Chlorine is the most popular pool sanitizer. Its responsibilities include sanitization, disinfection and oxidation. Needless to say, having a good residual of free chlorine is essential to having a healthy and safe pool to swim in. This article will explain how to add various types of chlorine to your swimming pool. Let's get started.
First and foremost, a word of caution. NEVER mix different types of chlorine together. Even storing them near each other can be dangerous. Chlorine is a volatile oxidizer and when mixed with other types of chlorine, it can be deadly. Always use protective gloves and glasses, and use caution. In fact, as a rule of thumb, NEVER mix chlorine directly with anything else.
We need chlorine in our water to handle both living and non-living contaminants. Granted, there are far more non-living contaminants (like Organic Waste) than there are living contaminants (like algae or bacteria). That said, the most important responsibility of chlorine is to kill germs and harmful microorganisms. Too often it is burdened by the oxidant demand. Not just bather waste, but other oxidants like metals, nitrogen compounds, etc. These oxidants reduce chlorine, making it even more important for chlorine to be added regularly to a swimming pool.
This is why we recommend supplementing chlorine with enzymes and a secondary oxidation or sanitization system (like UV or Ozone). As you know, our company manufactures enzymes, and we have written quite a bit about what they are and how they work. To learn more about enzymes, here are some articles for you:
- Why we treat water with Enzymes
- World Class Water Clarity
- Understanding Breakpoint Chlorination
- Understanding ORP: Oxidation Reduction Potential
- Pool Water Chemistry, Part 1: Sanitization
- How Orenda Enzymes Actually Work
Ideally, we have enough free available chlorine to stay ahead of the growth and reproductive rate of any living contaminant, plus a residual to overcome non-living oxidants. The threshold in which chlorine has overcome its demand and can begin building a residual is called the breakpoint.
We could go on and on about the chemistry of chlorination, and even open up the can of worms about Cyanuric Acid stabilizer and its impact. But instead, let's just get to the procedure of how to add chlorine to a swimming pool.
How to Add Dry Chlorine
The procedure for adding granular chlorine is pretty much the same as adding calcium chloride or sodium bicarb to a pool. Measure the dry chemical, pre-dissolve in a bucket, and pour around the perimeter of the pool (never into the skimmer directly).
There are a few types of dry, granular chlorine. These are primarily used as a shock, because of how rapidly they dissolve in water. There is calcium hypochlorite (cal hypo), dichlor and trichlor.
NEVER mix different types of chlorine together!
You will need:
- A reliable test kit that measures alkalinity and pH
- A 5-gallon plastic bucket
- Safety equipment - glasses and gloves
- Something to stir with - like a wooden paint-stirring stick
- Sodium Bicarbonate or Soda Ash - The Orenda App displays both
- A dry measuring cup or bucket - dose properly. Don't cut corners.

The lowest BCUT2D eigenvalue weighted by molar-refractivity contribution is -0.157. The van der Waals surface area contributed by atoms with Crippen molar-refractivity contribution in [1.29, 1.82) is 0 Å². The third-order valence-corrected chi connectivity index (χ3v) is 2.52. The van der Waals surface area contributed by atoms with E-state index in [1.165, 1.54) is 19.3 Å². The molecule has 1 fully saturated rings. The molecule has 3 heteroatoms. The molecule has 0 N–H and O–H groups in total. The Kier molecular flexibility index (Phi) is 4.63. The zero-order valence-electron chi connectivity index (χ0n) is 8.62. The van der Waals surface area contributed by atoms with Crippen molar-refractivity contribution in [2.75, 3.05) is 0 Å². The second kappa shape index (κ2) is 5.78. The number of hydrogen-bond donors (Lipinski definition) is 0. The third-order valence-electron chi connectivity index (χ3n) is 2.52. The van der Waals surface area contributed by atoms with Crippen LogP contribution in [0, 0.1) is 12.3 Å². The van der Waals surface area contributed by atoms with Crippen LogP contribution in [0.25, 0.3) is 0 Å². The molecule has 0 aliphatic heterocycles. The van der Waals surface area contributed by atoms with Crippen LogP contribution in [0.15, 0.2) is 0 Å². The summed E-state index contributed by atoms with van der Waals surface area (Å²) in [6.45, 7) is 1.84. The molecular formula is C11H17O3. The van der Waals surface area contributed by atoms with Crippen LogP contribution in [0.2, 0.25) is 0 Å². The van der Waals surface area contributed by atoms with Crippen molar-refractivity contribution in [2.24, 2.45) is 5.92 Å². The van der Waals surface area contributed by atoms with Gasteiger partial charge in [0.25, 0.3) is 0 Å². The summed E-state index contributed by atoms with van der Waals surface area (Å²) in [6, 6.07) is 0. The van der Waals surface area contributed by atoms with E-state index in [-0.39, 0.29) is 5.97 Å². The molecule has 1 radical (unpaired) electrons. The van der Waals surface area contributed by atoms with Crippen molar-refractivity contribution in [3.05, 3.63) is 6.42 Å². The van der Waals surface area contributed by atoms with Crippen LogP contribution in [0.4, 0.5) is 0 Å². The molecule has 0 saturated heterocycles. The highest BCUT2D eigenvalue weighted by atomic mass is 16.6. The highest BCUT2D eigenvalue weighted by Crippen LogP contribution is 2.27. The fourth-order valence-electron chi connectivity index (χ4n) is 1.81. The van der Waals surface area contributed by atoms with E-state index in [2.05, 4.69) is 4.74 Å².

Test your pool water and your fill water for free available chlorine. Record results. The Orenda app will tell you exactly how much granular cal hypo you need, but does not include dosage for stabilized chlorines like dichlor and trichlor. This was by design, and it means you will need to figure out the dosage on your own. Bring the granular chlorine of choice to the pool with the other items listed above.
Dip the bucket into the pool until it is about 3/4ths full of water. Slowly pour the measured amount of chlorine into the bucket.
Stir until the powder is completely dissolved. Pouring undissolved chlorine into the pool can cause cloudiness, but more importantly, depending on the pH of the chlorine itself, it can affect your surface. Always pre-dilute.
Slowly pour the completely dissolved solution into the pool. Maybe do about half the bucket, then let fresh pool water into the bucket, and stir again, and slowly pour again. Use your best judgement. Do NOT pour the solution directly into the skimmer. Add it around the perimeter of the pool.
Cal Hypo and Trichlor are also available in pressed tablet form, or briquettes. These tabs usually require a specialized feeder system that regulates how fast they dissolve, and introduces the dissolved chlorine into circulation. NEVER put the wrong type of chlorine in a feeder. It is extremely dangerous and can even cause an explosion. Literally.
Trichlor tabs are very acidic (pH ~2.8) and should never be placed in skimmer baskets. For that matter, no chlorine should be added directly into a skimmer. Additionally, we at Orenda strongly recommend against the use of chlorine floaters; especially kid-friendly ones that look like toys. Chlorine is a strong chemical that can cause children harm if they grab onto a floater. If you do have a floater in your pool, remove it when bathers are in the water.
How to Add Liquid Chlorine
Liquid chlorine (sodium hypochlorite) is a much easier and self-explanatory procedure. You can use the Orenda app to figure out the exact dose you need, in fluid ounces. Measure and pour around the perimeter of the pool, or on top of a return inlet that is pumping water back into the pool. Wear protective safety gear, and be cautious...bleach can ruin clothing, and your day.
So whether you're a first-time pool owner, or an experienced professional, these are the best practices for safely adding chlorine to a swimming pool.
For more how-to information, check out our other articles and videos: